In a blogpost for the U.K. Information Commissioner’s Office, Nigel Houlden, head of technology policy, wrote about the impact serious security flaws will have for data controllers.
Drawing upon Google’s Project Zero blog post detailing the security flaws posed by Meltdown and Spectre, Houlden said the ICO “strongly recommend[s] that organisations determine which of their systems are vulnerable, and test and apply the patches as a matter of urgency.
Failure to patch known vulnerabilities is a factor that the ICO takes into account when determining whether a breach of the seventh principle of the Data Protection Act is serious enough to warrant a civil monetary penalty.”
In the post, Houlden said implementing a privacy-by-design approach would help mitigate potential attacks.
in French.. – How Roche build an open database (early 2017)
Quotes from linked page below
CR’s investigation revealed FMCNA covered entities failed to conduct an accurate and thorough risk analysis of potential risks and vulnerabilities to the confidentiality, integrity, and availability of all of its ePHI.
The FMCNA covered entities impermissibly disclosed the ePHI of patients by providing unauthorized access for a purpose not permitted by the Privacy Rule.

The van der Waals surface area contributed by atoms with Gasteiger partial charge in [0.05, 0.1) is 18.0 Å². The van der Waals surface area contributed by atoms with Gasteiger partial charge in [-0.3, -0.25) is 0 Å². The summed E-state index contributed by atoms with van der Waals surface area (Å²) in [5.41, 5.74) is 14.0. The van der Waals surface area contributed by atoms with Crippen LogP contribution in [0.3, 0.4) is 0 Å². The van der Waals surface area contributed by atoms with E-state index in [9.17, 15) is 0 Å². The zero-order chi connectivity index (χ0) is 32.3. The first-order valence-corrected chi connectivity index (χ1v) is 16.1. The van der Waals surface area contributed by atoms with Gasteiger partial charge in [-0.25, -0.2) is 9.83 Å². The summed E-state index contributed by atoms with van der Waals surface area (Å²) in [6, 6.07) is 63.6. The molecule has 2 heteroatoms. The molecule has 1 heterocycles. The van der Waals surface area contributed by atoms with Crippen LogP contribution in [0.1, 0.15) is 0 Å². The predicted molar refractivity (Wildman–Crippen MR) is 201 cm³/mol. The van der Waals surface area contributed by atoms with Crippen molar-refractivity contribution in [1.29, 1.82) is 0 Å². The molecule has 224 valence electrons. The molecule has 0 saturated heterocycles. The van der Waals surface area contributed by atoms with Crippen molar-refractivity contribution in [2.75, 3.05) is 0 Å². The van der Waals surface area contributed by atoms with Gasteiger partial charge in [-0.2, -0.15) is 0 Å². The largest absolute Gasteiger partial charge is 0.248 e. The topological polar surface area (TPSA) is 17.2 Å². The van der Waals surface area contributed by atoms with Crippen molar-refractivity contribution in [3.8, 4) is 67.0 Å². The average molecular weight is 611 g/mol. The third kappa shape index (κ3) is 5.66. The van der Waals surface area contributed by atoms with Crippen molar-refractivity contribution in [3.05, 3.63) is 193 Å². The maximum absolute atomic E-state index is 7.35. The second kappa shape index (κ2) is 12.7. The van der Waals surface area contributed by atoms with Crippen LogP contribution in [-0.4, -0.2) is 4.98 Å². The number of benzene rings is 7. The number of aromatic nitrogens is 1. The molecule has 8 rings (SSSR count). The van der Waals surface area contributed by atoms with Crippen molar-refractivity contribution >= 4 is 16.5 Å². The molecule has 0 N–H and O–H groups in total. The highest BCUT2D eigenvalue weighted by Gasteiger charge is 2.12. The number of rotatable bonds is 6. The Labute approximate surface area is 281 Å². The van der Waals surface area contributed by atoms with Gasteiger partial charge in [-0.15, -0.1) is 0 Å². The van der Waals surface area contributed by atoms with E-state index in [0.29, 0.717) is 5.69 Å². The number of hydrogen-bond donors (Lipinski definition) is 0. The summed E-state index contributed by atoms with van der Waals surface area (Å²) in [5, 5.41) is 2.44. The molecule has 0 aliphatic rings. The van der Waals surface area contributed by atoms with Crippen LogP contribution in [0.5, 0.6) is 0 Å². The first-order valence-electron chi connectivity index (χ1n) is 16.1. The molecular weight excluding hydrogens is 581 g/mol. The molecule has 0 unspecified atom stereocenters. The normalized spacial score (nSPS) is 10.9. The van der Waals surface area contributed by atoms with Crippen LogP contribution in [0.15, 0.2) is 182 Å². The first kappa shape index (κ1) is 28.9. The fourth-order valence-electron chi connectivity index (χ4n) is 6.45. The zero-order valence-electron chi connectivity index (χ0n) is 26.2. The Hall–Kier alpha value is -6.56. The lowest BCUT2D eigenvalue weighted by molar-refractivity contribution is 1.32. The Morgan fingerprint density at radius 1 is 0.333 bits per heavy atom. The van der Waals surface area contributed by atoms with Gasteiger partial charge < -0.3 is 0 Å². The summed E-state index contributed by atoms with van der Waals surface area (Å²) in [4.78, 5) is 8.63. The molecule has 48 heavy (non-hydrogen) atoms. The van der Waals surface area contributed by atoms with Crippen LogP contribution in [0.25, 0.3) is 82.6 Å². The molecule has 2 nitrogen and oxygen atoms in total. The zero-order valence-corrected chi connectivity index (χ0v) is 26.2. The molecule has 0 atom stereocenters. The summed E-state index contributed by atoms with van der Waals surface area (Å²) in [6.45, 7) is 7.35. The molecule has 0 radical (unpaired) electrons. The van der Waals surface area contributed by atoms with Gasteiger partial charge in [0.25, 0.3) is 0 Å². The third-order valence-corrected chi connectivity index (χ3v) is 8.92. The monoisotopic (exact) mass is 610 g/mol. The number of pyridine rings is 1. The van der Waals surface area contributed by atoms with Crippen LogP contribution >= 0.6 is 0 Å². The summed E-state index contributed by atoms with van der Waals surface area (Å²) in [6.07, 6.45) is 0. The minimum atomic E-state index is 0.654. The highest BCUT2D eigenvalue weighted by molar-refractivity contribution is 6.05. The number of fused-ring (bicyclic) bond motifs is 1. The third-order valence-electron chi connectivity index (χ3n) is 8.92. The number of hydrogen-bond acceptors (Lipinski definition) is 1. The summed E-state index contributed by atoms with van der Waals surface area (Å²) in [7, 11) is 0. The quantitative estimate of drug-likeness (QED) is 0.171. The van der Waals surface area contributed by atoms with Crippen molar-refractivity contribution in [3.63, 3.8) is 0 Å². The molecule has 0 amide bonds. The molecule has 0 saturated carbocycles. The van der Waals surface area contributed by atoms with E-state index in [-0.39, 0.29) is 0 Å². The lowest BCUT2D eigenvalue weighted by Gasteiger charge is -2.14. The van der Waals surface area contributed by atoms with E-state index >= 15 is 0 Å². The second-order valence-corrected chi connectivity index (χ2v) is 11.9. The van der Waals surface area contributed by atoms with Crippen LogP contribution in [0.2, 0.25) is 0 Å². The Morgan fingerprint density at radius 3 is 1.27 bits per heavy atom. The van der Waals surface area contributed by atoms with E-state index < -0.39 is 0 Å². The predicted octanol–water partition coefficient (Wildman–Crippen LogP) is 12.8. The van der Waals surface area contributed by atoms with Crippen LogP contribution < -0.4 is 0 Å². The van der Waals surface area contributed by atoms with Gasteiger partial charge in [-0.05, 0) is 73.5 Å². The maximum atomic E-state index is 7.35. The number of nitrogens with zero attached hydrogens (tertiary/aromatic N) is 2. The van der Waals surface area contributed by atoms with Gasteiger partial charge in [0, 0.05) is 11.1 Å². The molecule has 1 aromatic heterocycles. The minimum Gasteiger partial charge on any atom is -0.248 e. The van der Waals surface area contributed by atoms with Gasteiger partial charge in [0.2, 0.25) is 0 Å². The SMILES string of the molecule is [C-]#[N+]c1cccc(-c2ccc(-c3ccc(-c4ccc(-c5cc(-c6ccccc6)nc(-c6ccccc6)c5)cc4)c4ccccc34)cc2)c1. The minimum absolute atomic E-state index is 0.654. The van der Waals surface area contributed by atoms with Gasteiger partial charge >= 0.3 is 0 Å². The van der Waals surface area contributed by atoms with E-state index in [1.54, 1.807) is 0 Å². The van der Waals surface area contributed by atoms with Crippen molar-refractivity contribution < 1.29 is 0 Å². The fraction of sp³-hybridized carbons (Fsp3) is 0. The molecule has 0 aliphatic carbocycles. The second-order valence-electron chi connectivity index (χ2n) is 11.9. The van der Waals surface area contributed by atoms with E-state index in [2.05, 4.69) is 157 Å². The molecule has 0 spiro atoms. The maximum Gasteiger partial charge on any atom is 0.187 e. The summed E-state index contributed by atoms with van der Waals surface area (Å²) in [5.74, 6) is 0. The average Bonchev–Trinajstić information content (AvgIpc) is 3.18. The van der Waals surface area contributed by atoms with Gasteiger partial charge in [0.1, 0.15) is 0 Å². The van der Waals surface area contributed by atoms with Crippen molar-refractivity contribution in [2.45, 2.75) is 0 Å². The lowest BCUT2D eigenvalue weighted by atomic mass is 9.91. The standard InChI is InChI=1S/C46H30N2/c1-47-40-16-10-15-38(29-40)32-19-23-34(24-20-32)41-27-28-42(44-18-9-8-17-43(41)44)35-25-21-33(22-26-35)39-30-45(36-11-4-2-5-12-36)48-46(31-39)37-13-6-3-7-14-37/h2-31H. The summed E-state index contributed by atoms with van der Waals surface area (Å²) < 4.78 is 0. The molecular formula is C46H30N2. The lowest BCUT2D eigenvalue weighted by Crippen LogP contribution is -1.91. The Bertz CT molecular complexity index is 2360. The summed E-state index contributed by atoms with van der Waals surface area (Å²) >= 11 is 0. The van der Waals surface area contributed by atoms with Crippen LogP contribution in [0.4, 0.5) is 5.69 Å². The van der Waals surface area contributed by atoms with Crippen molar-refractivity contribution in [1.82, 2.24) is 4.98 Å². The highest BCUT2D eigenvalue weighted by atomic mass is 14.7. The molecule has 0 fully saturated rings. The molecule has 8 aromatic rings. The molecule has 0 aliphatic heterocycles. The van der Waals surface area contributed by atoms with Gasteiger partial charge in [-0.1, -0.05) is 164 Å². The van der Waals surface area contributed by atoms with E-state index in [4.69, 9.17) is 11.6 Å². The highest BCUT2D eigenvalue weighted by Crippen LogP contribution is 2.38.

FMC Ak-Chin failed to implement policies and procedures to address security incidents.
FMC Magnolia Grove failed to implement policies and procedures that govern the receipt and removal of hardware and electronic media that contain ePHI into and out of a facility; and the movement of these items within the facility.
FMC Duval and FMC Blue Island failed to implement policies and procedures to safeguard their facilities and equipment therein from unauthorized access, tampering, and theft, when it was reasonable and appropriate to do so under the circumstances.
FMC Magnolia Grove and FVC Augusta failed to implement a mechanism to encrypt and decrypt ePHI, when it was reasonable and appropriate to do so under the circumstances.
In addition to a $3.5 million monetary settlement, a corrective action plan requires the FMCNA covered entities to complete a risk analysis and risk management plan, revise policies and procedures on device and media controls as well as facility access controls, develop an encryption report, and educate its workforce on policies and procedures.
While HIPAA is well-known, there are also obligations under the FTC’s Health Breach Notification Law..
From the linked page below:
“Does your business or organization have a website that allows people to maintain their medical information online? Do you provide applications for personal health records – say, a device that allows people to upload readings from a blood pressure cuff or pedometer into their personal health record?
The American Recovery and Reinvestment Act of 2009 includes provisions to strengthen privacy and security protections for this new sector of web-based businesses. The law directed the Federal Trade Commission to issue a rule requiring companies to contact customers in the event of a security breach. After receiving comments from the public, the FTC issued the Health Breach Notification Rule.” [..]